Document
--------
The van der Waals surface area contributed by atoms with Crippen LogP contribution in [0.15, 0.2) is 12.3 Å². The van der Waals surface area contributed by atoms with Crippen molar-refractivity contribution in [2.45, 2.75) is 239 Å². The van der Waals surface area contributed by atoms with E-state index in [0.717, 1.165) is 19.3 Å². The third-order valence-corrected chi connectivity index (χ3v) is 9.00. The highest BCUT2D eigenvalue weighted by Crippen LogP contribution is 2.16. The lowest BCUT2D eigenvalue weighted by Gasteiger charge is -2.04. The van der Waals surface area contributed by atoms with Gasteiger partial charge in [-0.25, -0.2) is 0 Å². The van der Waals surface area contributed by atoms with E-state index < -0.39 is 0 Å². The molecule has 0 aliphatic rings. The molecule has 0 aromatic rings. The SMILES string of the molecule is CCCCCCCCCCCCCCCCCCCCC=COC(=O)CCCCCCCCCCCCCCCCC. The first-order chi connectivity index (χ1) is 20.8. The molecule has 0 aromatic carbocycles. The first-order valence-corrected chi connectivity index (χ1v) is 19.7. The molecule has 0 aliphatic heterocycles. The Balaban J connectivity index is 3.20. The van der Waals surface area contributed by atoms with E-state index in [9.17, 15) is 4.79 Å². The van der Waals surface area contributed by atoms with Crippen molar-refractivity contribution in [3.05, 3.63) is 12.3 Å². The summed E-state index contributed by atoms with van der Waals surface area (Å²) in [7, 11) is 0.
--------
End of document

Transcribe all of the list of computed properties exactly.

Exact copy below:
The van der Waals surface area contributed by atoms with Crippen LogP contribution in [0.15, 0.2) is 12.3 Å². The van der Waals surface area contributed by atoms with Crippen molar-refractivity contribution in [2.45, 2.75) is 239 Å². The van der Waals surface area contributed by atoms with E-state index in [0.717, 1.165) is 19.3 Å². The third-order valence-corrected chi connectivity index (χ3v) is 9.00. The highest BCUT2D eigenvalue weighted by Crippen LogP contribution is 2.16. The lowest BCUT2D eigenvalue weighted by Gasteiger charge is -2.04. The van der Waals surface area contributed by atoms with Gasteiger partial charge in [-0.25, -0.2) is 0 Å². The van der Waals surface area contributed by atoms with E-state index < -0.39 is 0 Å². The molecule has 0 aliphatic rings. The molecule has 0 aromatic rings. The SMILES string of the molecule is CCCCCCCCCCCCCCCCCCCCC=COC(=O)CCCCCCCCCCCCCCCCC. The first-order chi connectivity index (χ1) is 20.8. The molecule has 0 aromatic carbocycles. The first-order valence-corrected chi connectivity index (χ1v) is 19.7. The molecule has 0 aliphatic heterocycles. The Balaban J connectivity index is 3.20. The van der Waals surface area contributed by atoms with E-state index in [9.17, 15) is 4.79 Å². The van der Waals surface area contributed by atoms with Crippen molar-refractivity contribution in [3.05, 3.63) is 12.3 Å². The summed E-state index contributed by atoms with van der Waals surface area (Å²) in [7, 11) is 0.